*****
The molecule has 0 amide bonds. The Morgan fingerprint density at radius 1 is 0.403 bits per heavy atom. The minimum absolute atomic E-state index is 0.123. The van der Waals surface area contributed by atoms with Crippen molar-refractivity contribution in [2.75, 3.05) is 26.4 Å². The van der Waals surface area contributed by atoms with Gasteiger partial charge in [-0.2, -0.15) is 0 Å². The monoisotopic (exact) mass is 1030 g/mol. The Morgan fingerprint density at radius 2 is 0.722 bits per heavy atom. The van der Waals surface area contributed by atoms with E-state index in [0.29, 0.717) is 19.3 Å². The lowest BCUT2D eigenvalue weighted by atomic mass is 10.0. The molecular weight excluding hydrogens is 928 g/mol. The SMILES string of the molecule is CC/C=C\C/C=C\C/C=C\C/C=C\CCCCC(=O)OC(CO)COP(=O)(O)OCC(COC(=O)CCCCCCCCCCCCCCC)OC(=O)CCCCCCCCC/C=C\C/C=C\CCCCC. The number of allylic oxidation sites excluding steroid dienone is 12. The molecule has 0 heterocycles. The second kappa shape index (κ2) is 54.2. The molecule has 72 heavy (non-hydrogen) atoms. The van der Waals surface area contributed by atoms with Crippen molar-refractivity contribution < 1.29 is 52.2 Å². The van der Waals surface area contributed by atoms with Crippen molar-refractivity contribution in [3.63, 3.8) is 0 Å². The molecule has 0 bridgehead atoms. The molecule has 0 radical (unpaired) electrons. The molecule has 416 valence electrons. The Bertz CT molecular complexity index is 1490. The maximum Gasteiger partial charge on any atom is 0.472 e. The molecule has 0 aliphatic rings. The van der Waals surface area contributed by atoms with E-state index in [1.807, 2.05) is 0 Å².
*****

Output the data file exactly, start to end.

The molecule has 0 amide bonds. The Morgan fingerprint density at radius 1 is 0.403 bits per heavy atom. The minimum absolute atomic E-state index is 0.123. The van der Waals surface area contributed by atoms with Crippen molar-refractivity contribution in [2.75, 3.05) is 26.4 Å². The van der Waals surface area contributed by atoms with Gasteiger partial charge in [-0.2, -0.15) is 0 Å². The monoisotopic (exact) mass is 1030 g/mol. The Morgan fingerprint density at radius 2 is 0.722 bits per heavy atom. The van der Waals surface area contributed by atoms with E-state index in [0.29, 0.717) is 19.3 Å². The lowest BCUT2D eigenvalue weighted by atomic mass is 10.0. The molecular weight excluding hydrogens is 928 g/mol. The SMILES string of the molecule is CC/C=C\C/C=C\C/C=C\C/C=C\CCCCC(=O)OC(CO)COP(=O)(O)OCC(COC(=O)CCCCCCCCCCCCCCC)OC(=O)CCCCCCCCC/C=C\C/C=C\CCCCC. The number of allylic oxidation sites excluding steroid dienone is 12. The molecule has 0 heterocycles. The second kappa shape index (κ2) is 54.2. The molecule has 72 heavy (non-hydrogen) atoms. The van der Waals surface area contributed by atoms with Crippen molar-refractivity contribution < 1.29 is 52.2 Å². The van der Waals surface area contributed by atoms with Crippen molar-refractivity contribution in [3.63, 3.8) is 0 Å². The molecule has 0 bridgehead atoms. The molecule has 0 radical (unpaired) electrons. The molecule has 416 valence electrons. The Bertz CT molecular complexity index is 1490. The maximum Gasteiger partial charge on any atom is 0.472 e. The molecule has 0 aliphatic rings. The van der Waals surface area contributed by atoms with E-state index in [1.807, 2.05) is 0 Å².